Failure to provide contact details may mean that you are refused to be served.

    You will not be requested to provide contact details for take-away services.

    Physical distancing requirements businesses need to put in place

    All businesses, services and places of worship must take measures to ensure, where reasonably practicable:

    • The required distance is maintained between any persons on the premises (except for members of the same household or persons and their carers or between school pupils under 12 years old)
    • They only admit people in sufficiently small numbers to make the required distance possible
    • The required distance in any queue to enter the premises is maintained

    Required distance

    For some premises known as 'reduced distance premises', it is at least 1m whilst for all other premises, it is 2m.

    And reduced distance premises are:

    • Passenger transport service premises (bus stations, train stations, etc)
    • Premises used for the retail sale or hire or goods (ie shops) and including restaurants, cafes, bars, and pubs.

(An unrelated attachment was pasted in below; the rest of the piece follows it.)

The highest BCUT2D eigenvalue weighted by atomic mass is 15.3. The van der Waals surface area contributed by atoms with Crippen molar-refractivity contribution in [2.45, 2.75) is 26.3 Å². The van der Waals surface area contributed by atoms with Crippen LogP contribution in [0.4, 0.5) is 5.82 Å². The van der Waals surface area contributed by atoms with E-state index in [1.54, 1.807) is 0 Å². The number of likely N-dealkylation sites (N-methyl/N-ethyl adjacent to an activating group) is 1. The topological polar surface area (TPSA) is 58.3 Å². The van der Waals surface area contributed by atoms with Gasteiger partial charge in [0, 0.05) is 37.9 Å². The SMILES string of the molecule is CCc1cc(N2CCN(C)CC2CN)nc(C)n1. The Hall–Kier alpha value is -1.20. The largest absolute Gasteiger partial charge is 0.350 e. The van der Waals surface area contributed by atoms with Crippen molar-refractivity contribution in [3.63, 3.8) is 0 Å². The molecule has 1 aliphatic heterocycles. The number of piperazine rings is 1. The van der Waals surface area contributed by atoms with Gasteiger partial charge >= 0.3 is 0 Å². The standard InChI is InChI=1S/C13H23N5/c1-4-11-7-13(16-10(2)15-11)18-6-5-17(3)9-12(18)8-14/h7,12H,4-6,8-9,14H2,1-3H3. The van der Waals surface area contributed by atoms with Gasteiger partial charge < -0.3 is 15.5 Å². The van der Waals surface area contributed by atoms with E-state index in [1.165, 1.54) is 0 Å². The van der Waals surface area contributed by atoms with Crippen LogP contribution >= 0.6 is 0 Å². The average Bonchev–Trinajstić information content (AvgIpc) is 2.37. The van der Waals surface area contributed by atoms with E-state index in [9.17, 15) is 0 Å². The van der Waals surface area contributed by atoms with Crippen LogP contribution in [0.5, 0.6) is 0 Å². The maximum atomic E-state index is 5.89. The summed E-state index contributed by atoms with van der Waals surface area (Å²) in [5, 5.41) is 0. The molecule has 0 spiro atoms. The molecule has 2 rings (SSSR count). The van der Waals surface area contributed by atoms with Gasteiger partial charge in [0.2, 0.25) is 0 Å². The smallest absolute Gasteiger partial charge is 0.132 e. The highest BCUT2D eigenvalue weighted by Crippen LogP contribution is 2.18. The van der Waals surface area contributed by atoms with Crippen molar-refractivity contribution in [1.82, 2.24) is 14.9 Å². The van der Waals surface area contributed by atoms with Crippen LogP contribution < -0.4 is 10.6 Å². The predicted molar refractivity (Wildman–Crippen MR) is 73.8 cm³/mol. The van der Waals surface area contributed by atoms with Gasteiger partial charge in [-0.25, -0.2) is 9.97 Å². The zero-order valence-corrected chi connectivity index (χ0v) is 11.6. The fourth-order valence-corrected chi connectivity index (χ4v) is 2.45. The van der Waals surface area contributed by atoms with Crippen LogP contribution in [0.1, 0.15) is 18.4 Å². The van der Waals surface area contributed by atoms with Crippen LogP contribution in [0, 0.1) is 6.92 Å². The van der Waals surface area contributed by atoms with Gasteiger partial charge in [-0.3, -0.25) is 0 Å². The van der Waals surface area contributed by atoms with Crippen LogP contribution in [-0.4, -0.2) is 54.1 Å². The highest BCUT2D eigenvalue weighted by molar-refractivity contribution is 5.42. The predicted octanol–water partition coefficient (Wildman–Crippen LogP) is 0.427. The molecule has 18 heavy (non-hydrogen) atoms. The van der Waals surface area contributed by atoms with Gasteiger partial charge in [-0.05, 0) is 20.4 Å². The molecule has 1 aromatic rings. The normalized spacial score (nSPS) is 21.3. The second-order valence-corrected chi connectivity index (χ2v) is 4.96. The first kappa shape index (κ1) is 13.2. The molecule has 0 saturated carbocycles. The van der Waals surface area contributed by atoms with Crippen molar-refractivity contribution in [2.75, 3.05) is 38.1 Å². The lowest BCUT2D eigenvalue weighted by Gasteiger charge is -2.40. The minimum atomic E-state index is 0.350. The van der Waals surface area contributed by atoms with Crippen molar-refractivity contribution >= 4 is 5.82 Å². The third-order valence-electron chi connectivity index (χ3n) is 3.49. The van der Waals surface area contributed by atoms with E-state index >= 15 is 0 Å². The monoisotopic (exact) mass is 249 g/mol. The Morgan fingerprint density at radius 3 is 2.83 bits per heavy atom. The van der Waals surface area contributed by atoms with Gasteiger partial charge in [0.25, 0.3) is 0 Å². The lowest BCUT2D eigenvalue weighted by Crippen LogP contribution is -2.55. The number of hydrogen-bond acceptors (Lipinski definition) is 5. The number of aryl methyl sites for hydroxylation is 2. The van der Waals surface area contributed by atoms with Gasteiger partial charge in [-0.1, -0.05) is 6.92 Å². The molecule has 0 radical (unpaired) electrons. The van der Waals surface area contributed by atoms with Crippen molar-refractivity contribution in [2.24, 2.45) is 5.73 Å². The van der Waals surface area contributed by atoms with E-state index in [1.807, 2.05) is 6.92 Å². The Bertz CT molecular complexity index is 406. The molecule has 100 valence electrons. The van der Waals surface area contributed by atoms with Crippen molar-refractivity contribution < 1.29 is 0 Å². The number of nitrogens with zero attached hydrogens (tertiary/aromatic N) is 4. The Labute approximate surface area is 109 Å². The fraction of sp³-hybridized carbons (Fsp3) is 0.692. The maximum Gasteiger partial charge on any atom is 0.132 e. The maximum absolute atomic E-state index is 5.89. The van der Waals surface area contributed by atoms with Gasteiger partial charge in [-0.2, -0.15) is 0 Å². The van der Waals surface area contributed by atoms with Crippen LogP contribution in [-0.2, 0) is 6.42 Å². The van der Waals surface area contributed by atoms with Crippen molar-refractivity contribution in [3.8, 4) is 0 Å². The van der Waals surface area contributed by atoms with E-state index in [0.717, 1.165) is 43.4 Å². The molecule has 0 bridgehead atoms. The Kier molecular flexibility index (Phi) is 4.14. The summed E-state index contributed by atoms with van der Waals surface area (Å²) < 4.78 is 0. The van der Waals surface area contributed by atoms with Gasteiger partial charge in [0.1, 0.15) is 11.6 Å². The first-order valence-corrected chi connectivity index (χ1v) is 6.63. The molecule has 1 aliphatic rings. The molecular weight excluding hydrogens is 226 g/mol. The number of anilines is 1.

A business can move to the reduced 1m distance only if it has 'mitigation measures' in place.

    Remember that some people, for example, those with sight loss, autism, learning disabilities, dementia or other communication or mobility needs might find physical distancing rules more difficult to follow than others. Please be considerate by giving way when you're out and about.

    Exemption to the required 2 metre physical distance rules in hospitality premises

    The Scottish Government has issued new statutory guidance relating to indoor hospitality. The aim is to ensure greater compliance with some of the key public health measures – such as physical distancing. Police Scotland and the local Trading Standards and Environmental Health team will, if necessary, enforce compliance with these measures.